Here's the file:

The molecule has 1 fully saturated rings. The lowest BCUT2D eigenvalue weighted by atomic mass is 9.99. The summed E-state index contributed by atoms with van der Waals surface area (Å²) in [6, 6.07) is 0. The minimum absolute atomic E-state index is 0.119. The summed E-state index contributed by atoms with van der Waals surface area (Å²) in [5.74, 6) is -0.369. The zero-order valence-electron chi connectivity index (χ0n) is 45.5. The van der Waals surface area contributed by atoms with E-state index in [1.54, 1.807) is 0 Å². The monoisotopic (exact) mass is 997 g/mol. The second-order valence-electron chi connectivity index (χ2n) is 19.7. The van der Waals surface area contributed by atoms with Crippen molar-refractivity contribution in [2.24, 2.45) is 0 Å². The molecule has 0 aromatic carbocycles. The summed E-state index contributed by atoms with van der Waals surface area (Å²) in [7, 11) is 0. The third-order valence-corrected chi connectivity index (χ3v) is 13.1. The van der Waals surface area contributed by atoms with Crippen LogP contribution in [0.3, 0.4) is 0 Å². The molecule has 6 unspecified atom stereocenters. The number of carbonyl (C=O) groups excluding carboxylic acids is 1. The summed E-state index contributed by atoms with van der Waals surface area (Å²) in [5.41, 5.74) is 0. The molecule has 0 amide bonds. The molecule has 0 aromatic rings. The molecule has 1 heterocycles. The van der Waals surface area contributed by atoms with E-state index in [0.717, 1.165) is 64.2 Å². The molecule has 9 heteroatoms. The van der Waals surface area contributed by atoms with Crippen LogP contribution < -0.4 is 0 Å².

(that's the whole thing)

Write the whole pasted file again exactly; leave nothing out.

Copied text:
The molecule has 1 fully saturated rings. The lowest BCUT2D eigenvalue weighted by atomic mass is 9.99. The summed E-state index contributed by atoms with van der Waals surface area (Å²) in [6, 6.07) is 0. The minimum absolute atomic E-state index is 0.119. The summed E-state index contributed by atoms with van der Waals surface area (Å²) in [5.74, 6) is -0.369. The zero-order valence-electron chi connectivity index (χ0n) is 45.5. The van der Waals surface area contributed by atoms with E-state index in [1.54, 1.807) is 0 Å². The monoisotopic (exact) mass is 997 g/mol. The second-order valence-electron chi connectivity index (χ2n) is 19.7. The van der Waals surface area contributed by atoms with Crippen molar-refractivity contribution in [2.24, 2.45) is 0 Å². The molecule has 0 aromatic carbocycles. The summed E-state index contributed by atoms with van der Waals surface area (Å²) in [7, 11) is 0. The third-order valence-corrected chi connectivity index (χ3v) is 13.1. The van der Waals surface area contributed by atoms with Crippen LogP contribution in [0.3, 0.4) is 0 Å². The molecule has 6 unspecified atom stereocenters. The number of carbonyl (C=O) groups excluding carboxylic acids is 1. The summed E-state index contributed by atoms with van der Waals surface area (Å²) in [5.41, 5.74) is 0. The molecule has 0 amide bonds. The molecule has 0 aromatic rings. The molecule has 1 heterocycles. The van der Waals surface area contributed by atoms with E-state index in [0.717, 1.165) is 64.2 Å². The molecule has 9 heteroatoms. The van der Waals surface area contributed by atoms with Crippen LogP contribution < -0.4 is 0 Å².